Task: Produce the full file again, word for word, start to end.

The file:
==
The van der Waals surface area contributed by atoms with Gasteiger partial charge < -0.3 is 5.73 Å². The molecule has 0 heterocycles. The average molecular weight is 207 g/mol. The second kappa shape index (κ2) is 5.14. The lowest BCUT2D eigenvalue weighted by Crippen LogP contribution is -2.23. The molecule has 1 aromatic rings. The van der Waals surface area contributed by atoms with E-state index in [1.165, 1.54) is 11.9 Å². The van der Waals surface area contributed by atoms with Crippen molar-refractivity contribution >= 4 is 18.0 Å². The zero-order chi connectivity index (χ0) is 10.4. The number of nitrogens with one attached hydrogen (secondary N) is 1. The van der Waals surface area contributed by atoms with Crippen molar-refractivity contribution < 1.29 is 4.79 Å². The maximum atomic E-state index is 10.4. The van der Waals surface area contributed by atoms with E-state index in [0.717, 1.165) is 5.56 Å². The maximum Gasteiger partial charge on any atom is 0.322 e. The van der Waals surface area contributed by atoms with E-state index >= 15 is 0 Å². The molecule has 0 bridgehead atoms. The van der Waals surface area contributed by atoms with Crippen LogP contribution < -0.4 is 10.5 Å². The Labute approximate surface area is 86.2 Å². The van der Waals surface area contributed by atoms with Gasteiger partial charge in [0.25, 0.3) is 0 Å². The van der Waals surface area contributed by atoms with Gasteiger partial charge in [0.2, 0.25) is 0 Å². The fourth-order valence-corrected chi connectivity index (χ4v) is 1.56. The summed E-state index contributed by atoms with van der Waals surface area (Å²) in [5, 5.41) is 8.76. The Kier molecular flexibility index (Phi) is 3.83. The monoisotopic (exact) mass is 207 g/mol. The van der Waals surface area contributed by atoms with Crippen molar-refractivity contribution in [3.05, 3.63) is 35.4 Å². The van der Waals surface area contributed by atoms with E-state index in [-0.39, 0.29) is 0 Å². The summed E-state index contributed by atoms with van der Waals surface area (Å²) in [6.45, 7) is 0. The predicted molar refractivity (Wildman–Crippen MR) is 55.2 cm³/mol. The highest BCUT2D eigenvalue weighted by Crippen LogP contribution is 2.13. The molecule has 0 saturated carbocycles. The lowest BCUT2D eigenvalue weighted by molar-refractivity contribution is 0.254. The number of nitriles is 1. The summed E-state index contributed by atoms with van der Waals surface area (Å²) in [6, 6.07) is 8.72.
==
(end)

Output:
The van der Waals surface area contributed by atoms with Gasteiger partial charge < -0.3 is 5.73 Å². The molecule has 0 heterocycles. The average molecular weight is 207 g/mol. The second kappa shape index (κ2) is 5.14. The lowest BCUT2D eigenvalue weighted by Crippen LogP contribution is -2.23. The molecule has 1 aromatic rings. The van der Waals surface area contributed by atoms with E-state index in [1.165, 1.54) is 11.9 Å². The van der Waals surface area contributed by atoms with Crippen molar-refractivity contribution >= 4 is 18.0 Å². The zero-order chi connectivity index (χ0) is 10.4. The number of nitrogens with one attached hydrogen (secondary N) is 1. The van der Waals surface area contributed by atoms with Crippen molar-refractivity contribution < 1.29 is 4.79 Å². The maximum atomic E-state index is 10.4. The van der Waals surface area contributed by atoms with E-state index in [0.717, 1.165) is 5.56 Å². The maximum Gasteiger partial charge on any atom is 0.322 e. The van der Waals surface area contributed by atoms with E-state index >= 15 is 0 Å². The molecule has 0 bridgehead atoms. The van der Waals surface area contributed by atoms with Crippen LogP contribution < -0.4 is 10.5 Å². The Labute approximate surface area is 86.2 Å². The van der Waals surface area contributed by atoms with Gasteiger partial charge in [0.25, 0.3) is 0 Å². The van der Waals surface area contributed by atoms with Gasteiger partial charge in [0.2, 0.25) is 0 Å². The fourth-order valence-corrected chi connectivity index (χ4v) is 1.56. The summed E-state index contributed by atoms with van der Waals surface area (Å²) in [5, 5.41) is 8.76. The Kier molecular flexibility index (Phi) is 3.83. The monoisotopic (exact) mass is 207 g/mol. The van der Waals surface area contributed by atoms with Crippen molar-refractivity contribution in [3.05, 3.63) is 35.4 Å². The van der Waals surface area contributed by atoms with E-state index in [-0.39, 0.29) is 0 Å². The summed E-state index contributed by atoms with van der Waals surface area (Å²) in [6.45, 7) is 0. The predicted molar refractivity (Wildman–Crippen MR) is 55.2 cm³/mol. The highest BCUT2D eigenvalue weighted by Crippen LogP contribution is 2.13. The molecule has 0 saturated carbocycles. The lowest BCUT2D eigenvalue weighted by molar-refractivity contribution is 0.254. The number of nitriles is 1. The summed E-state index contributed by atoms with van der Waals surface area (Å²) in [6, 6.07) is 8.72.